Gen. 6:4, "There were giants in the earth in those days; and also after that, when the sons of God came in unto the daughters of men, and they bare children to them, the same became mighty men which were of old, (aionos), men of renown." Gen. 9:12; God's covenant with Noah was "for perpetual (aionious) generations." Gen. 9:16; The rainbow is the token of "the everlasting (aionion) covenant" between God and "all flesh that is upon the earth" Gen. 13:15; God gave the land to Abram and his seed "forever," (aionos). Dr. T. Clowes says of this passage that it signifies the duration of human life, and he adds, "Let no one be surprised that we use the word Olam (Aion) in this limited sense. This is one of the most usual significations of the Hebrew Olam and the Greek Aion." In Isa. 58:12; it is rendered "old" and "foundations," (aionioi and aionia). "And they that shall be of thee shall build the old waste places; thou shalt raise up the foundations of many generations; and thou shalt be called, The repairer of the breach." In Jer. 18:15, 16, ancient and perpetual, (aionious and aionion). "Because my people hath forgotten me, they have burned incense to vanity, and they have caused them to stumble in their ways from the ancient paths, to walk in paths, in a way not cast up; to make their land desolate, and a perpetual hissing; every one that passeth thereby shall be astonished, and wag his head." Such instances may be cited to an indefinite extent. Ex. 15:18, "forever and ever and further" (ton aiona, kai ep aiona, kai eti.) Ex. 12:17, "And ye shall observe the feast of unleavened bread; for in this selfsame day have I brought your armies out of the land of Egypt, therefore shall ye observe this day in your generations by an ordinance forever," (aionion). Numb. 10:8, "And the sons of Aaron the priests, shall blow with the trumpets; and they shall be to you for an ordinance forever (aionion) THROUGHOUT YOUR GENERATIONS." "Your generations," is here idiomatically given as the precise equivalent of "forever." Canaan was given as an "everlasting (aionion) possession;" (Gen. 17:8, 48:4; Lev. 24:8,9;) the hills are everlasting (aionioi;) (Hab. 3:6;) the priesthood of Aaron (Ex. 40:15; Numb. 25:13; Lev. 16:34;) was to exist forever, and continue through everlasting duration; Solomon's temple was to last forever, (1 Chron. 17:12;) though it was long since ceased to be; slaves were to remain in bondage forever, (Lev. 25:46;) though every fiftieth year all Hebrew servants were to be set at liberty, (Lev. 25:10;) Jonah suffered an imprisonment behind the everlasting bars of earth, (Jon. 2:6;) the smoke of Idumea was to ascend forever, (Isa. 34:10;) though it no longer rises, to the Jews God says (Jer. 32:40;) "and I will bring an everlasting reproach upon you, and a perpetual shame, which shall not be forgotten," and yet, after the fullness of the Gentiles shall come in, Israel will be restored. Rom. 11:25-6.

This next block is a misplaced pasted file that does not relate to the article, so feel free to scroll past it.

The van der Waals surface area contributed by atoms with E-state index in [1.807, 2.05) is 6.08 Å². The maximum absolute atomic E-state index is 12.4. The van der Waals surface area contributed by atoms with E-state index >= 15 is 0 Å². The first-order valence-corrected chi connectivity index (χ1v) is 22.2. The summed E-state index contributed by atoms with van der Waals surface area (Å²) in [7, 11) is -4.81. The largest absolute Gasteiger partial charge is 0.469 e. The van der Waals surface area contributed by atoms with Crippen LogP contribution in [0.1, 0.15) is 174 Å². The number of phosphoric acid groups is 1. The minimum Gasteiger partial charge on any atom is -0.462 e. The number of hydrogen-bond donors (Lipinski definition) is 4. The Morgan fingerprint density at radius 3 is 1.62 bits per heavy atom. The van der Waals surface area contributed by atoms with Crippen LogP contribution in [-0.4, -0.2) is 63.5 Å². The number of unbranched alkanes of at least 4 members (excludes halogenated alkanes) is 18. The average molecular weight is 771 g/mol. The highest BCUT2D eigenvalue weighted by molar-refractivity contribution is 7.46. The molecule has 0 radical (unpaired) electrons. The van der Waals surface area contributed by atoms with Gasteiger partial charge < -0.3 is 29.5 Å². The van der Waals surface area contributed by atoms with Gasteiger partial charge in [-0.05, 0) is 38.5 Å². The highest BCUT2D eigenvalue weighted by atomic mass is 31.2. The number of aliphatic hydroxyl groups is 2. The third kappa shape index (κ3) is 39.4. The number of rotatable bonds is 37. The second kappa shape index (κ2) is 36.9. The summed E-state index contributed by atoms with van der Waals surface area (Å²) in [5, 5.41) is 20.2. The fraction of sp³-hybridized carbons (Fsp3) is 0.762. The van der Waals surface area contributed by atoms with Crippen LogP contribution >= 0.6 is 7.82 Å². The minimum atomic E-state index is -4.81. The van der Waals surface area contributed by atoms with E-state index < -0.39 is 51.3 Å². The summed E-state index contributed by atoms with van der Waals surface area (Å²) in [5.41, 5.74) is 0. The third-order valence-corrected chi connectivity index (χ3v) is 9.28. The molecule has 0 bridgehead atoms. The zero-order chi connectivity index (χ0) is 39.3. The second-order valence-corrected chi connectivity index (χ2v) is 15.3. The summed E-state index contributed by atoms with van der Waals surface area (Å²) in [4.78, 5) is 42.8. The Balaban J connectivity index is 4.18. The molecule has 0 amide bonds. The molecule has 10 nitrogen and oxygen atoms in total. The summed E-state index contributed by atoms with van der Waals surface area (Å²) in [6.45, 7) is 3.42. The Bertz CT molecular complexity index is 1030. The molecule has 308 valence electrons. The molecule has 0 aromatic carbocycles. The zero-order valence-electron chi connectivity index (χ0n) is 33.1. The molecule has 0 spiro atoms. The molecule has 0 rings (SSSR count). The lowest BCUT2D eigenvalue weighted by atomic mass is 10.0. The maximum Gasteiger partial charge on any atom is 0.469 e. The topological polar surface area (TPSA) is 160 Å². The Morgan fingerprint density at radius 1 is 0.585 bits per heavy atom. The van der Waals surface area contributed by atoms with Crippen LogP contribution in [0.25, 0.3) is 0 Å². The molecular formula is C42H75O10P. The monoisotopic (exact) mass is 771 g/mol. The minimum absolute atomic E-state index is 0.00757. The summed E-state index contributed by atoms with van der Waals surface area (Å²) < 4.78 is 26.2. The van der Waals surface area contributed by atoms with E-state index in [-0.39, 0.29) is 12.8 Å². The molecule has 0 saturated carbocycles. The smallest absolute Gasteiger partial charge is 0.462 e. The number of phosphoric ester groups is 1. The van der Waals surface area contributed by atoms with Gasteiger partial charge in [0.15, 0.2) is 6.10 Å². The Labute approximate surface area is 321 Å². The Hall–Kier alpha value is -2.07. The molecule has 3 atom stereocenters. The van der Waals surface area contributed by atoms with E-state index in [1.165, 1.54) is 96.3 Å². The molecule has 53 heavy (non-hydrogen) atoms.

Not only in all these and multitudes of other cases does the word mean limited duration, but it is also used in the plural, thus debarring it from the sense of endless, as there can be but one eternity. In Dan. 12:3; the literal reading, if we allow the word to mean eternity, is "to eternities and farther," (eis tous aionas kai eti.) Micah 4:5, "We will walk in the name of the Lord our God to eternity, and beyond'' eis ton aiona kai epekeina. Ps. 119:43, "And take not the word of truth utterly out of my mouth; for I have hoped in thy judgments. So shall I keep thy law continually forever and ever!' This is the strongest combination of the aionian phraseology: eis ton aiona kai eis ton aiona tou aionos, and yet it is David's promise of fidelity as long as he lives among them that "reproach" him, in "the house of his pilgrimage." Ps. 148:4-6, "Praise him, ye heaven of heavens, and ye waters that be above the heavens. Let them praise the name of the LORD: for he commanded and they were created. He hath also established them for ever and ever: he hath made a decree which shall not pass. The sun and moon, the stars of light, and even the waters above the heavens are established forever,"eis ton aiona tou aionos, and yet the firmament is one day to become as a folded garment, and the orbs of heaven are to be no more. Endless duration is out of the question in these and many similar instances.